5. PS- The Boston tea party was not considered to be a significant moment in our nation's history until many years after the fact. Actually it was considered an act of vandalism and that the tea company should be compensated for the destruction. It was the British response to the tea party, the "Intolerable Acts" which brought the people of Massachusetts together for revolution. The British lowered taxes on tea in England to help the British East India company while raising taxes in the colonies to offset the loss in revenue. What irked the colonists was that they had no say in the matter because they had no representative in parliament. Who among you out there has no representative in congress??? Taxes pay for police, fire departments, roads, schools, and other amenities that we all enjoy. It's the price of living in a civil society. If your opposed to how your tax dollars are being spent talk to your congressmen unlike the men in 1773 Boston yall have representatives. Why not use them?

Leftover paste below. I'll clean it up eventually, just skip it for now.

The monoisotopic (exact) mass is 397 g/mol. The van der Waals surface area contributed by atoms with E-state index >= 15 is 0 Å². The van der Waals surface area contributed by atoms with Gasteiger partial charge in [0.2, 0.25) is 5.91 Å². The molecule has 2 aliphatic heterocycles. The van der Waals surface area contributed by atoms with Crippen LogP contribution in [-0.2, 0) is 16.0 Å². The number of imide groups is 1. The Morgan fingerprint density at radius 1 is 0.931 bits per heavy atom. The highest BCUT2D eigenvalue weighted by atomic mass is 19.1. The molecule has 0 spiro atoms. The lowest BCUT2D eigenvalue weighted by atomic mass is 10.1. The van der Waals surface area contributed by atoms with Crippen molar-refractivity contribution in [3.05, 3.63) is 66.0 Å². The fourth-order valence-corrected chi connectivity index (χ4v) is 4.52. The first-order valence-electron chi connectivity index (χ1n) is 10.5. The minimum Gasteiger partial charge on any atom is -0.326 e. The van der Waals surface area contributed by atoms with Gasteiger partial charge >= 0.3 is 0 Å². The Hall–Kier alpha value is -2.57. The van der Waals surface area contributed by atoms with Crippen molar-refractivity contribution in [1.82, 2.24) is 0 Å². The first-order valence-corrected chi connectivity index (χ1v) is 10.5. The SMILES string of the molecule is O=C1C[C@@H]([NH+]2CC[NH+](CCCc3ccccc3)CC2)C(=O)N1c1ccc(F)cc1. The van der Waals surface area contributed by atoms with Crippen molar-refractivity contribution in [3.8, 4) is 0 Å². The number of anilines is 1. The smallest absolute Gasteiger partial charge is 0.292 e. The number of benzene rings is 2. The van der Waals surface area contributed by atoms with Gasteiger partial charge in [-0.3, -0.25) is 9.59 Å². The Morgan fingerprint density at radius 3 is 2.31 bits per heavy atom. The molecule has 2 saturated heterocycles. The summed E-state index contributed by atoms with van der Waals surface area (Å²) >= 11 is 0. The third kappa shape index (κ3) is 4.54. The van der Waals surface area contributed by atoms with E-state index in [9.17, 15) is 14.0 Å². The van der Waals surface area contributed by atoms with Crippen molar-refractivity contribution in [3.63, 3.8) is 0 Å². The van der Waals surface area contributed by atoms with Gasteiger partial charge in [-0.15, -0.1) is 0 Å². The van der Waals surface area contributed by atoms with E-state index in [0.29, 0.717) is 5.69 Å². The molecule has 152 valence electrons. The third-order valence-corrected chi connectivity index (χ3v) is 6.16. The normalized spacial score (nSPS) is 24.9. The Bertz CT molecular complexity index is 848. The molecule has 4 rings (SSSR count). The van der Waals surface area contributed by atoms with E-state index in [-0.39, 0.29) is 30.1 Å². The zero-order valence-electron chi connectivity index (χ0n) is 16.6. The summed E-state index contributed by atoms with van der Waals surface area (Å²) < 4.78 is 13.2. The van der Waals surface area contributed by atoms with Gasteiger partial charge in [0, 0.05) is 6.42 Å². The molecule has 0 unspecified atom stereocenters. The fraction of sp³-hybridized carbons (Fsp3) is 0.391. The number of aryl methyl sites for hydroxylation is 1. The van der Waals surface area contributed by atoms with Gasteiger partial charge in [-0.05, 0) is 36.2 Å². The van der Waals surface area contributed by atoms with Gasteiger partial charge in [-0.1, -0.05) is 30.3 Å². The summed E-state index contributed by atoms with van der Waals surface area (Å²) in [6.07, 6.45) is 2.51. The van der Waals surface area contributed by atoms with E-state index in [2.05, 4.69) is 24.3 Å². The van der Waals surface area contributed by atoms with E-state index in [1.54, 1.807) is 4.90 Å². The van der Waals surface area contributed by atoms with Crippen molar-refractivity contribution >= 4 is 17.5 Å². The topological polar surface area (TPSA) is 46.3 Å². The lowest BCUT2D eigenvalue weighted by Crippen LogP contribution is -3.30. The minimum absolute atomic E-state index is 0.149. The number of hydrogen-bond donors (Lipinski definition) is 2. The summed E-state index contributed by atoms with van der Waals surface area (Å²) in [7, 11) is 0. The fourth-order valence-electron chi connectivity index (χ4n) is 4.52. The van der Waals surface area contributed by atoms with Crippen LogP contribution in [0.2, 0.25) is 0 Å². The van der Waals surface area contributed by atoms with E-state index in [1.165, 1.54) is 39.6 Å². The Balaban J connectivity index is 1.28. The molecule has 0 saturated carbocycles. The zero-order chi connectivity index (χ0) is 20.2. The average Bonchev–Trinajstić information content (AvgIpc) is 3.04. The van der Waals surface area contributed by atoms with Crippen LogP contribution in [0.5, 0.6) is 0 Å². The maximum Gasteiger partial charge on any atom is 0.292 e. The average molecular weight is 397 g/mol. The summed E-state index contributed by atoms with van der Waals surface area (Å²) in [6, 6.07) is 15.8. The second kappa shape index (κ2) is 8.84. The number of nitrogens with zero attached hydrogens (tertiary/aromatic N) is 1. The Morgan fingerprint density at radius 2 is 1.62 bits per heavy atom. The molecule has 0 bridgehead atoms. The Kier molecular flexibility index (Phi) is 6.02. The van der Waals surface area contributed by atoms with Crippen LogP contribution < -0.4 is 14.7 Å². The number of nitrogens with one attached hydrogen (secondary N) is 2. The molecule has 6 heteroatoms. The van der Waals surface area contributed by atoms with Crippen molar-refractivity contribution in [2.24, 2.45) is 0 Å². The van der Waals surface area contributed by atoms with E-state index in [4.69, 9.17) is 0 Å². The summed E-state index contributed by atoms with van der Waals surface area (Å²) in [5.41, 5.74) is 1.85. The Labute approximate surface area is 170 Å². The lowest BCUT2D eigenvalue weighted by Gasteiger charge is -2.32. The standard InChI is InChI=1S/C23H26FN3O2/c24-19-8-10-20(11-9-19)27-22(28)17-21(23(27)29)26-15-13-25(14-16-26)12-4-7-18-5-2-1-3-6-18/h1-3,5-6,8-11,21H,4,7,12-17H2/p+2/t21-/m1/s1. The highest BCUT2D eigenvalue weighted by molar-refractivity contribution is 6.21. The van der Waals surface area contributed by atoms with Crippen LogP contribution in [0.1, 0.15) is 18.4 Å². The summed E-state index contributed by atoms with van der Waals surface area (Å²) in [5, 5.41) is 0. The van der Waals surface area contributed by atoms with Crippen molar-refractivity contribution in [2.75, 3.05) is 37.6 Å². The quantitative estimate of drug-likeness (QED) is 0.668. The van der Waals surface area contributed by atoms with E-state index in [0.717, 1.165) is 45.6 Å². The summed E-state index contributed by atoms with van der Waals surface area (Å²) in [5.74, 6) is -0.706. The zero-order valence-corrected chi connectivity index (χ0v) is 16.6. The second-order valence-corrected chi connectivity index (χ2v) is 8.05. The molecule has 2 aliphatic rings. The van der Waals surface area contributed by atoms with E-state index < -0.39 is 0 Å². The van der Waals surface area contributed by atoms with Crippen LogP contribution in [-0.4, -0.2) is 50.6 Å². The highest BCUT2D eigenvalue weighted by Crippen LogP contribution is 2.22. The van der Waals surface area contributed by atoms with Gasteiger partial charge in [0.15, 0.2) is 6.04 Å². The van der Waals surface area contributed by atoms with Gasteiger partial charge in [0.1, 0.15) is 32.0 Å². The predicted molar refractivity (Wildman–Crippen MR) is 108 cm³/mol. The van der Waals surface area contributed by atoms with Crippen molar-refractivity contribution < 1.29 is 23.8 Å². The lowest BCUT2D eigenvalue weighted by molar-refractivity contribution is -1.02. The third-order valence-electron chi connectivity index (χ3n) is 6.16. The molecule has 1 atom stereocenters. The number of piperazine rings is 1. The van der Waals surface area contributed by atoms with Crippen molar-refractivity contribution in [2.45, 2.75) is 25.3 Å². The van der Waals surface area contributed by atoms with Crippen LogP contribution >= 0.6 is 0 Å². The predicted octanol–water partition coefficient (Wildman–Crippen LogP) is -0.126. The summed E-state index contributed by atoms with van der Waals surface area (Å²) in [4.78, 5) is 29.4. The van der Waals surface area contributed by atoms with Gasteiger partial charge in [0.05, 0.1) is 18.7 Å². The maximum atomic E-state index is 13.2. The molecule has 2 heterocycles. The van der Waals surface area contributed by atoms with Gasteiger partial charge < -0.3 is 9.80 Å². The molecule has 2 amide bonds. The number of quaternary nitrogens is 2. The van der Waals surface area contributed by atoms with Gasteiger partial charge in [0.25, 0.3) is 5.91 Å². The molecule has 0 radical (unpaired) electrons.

6. The estimates according to organizers in the major cities was well over 550,000 and that doesn't include a lot of the smaller towns and cities. Also, it wasn't just about taxes, it was about how those in Washington, both Democrats AND Republicans, aren't listening anymore and the people there were speaking out because they are sick of it!

  7. Even if you take 550,000 it's still 1/3 of 1%